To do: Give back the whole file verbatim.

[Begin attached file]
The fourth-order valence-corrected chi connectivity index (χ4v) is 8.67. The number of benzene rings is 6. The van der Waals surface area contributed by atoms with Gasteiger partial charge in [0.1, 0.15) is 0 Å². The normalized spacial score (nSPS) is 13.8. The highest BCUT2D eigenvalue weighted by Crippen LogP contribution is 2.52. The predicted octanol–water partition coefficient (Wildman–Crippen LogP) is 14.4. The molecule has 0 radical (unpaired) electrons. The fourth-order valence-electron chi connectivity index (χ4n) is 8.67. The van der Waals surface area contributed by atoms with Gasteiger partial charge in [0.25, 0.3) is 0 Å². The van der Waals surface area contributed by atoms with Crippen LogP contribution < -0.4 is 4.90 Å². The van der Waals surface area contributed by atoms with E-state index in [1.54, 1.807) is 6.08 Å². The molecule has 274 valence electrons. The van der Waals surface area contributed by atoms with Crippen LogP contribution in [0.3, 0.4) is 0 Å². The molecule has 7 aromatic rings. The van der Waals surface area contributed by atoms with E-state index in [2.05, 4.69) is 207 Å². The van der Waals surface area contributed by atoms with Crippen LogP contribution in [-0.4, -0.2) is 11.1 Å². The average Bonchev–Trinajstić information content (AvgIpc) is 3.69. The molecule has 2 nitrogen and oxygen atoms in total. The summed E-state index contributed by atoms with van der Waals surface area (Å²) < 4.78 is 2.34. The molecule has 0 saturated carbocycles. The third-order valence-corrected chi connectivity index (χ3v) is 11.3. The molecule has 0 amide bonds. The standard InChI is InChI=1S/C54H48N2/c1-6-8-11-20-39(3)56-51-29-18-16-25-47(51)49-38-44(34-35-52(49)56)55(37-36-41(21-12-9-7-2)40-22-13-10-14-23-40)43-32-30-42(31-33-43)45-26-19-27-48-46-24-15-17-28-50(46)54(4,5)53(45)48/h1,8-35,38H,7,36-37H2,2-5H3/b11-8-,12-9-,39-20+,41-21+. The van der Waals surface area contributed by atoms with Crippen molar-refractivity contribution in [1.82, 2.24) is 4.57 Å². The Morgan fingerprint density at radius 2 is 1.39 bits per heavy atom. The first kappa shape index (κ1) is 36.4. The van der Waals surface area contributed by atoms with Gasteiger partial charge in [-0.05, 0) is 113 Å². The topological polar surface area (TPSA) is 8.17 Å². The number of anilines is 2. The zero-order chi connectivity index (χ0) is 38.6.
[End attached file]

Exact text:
The fourth-order valence-corrected chi connectivity index (χ4v) is 8.67. The number of benzene rings is 6. The van der Waals surface area contributed by atoms with Gasteiger partial charge in [0.1, 0.15) is 0 Å². The normalized spacial score (nSPS) is 13.8. The highest BCUT2D eigenvalue weighted by Crippen LogP contribution is 2.52. The predicted octanol–water partition coefficient (Wildman–Crippen LogP) is 14.4. The molecule has 0 radical (unpaired) electrons. The fourth-order valence-electron chi connectivity index (χ4n) is 8.67. The van der Waals surface area contributed by atoms with Gasteiger partial charge in [0.25, 0.3) is 0 Å². The van der Waals surface area contributed by atoms with Crippen LogP contribution < -0.4 is 4.90 Å². The van der Waals surface area contributed by atoms with E-state index in [1.54, 1.807) is 6.08 Å². The molecule has 274 valence electrons. The van der Waals surface area contributed by atoms with Crippen LogP contribution in [0.3, 0.4) is 0 Å². The molecule has 7 aromatic rings. The van der Waals surface area contributed by atoms with E-state index in [2.05, 4.69) is 207 Å². The van der Waals surface area contributed by atoms with Crippen LogP contribution in [-0.4, -0.2) is 11.1 Å². The average Bonchev–Trinajstić information content (AvgIpc) is 3.69. The molecule has 2 nitrogen and oxygen atoms in total. The summed E-state index contributed by atoms with van der Waals surface area (Å²) < 4.78 is 2.34. The molecule has 0 saturated carbocycles. The third-order valence-corrected chi connectivity index (χ3v) is 11.3. The molecule has 0 amide bonds. The standard InChI is InChI=1S/C54H48N2/c1-6-8-11-20-39(3)56-51-29-18-16-25-47(51)49-38-44(34-35-52(49)56)55(37-36-41(21-12-9-7-2)40-22-13-10-14-23-40)43-32-30-42(31-33-43)45-26-19-27-48-46-24-15-17-28-50(46)54(4,5)53(45)48/h1,8-35,38H,7,36-37H2,2-5H3/b11-8-,12-9-,39-20+,41-21+. The van der Waals surface area contributed by atoms with Crippen molar-refractivity contribution in [1.82, 2.24) is 4.57 Å². The Morgan fingerprint density at radius 2 is 1.39 bits per heavy atom. The first kappa shape index (κ1) is 36.4. The van der Waals surface area contributed by atoms with Gasteiger partial charge in [-0.05, 0) is 113 Å². The topological polar surface area (TPSA) is 8.17 Å². The number of anilines is 2. The zero-order chi connectivity index (χ0) is 38.6.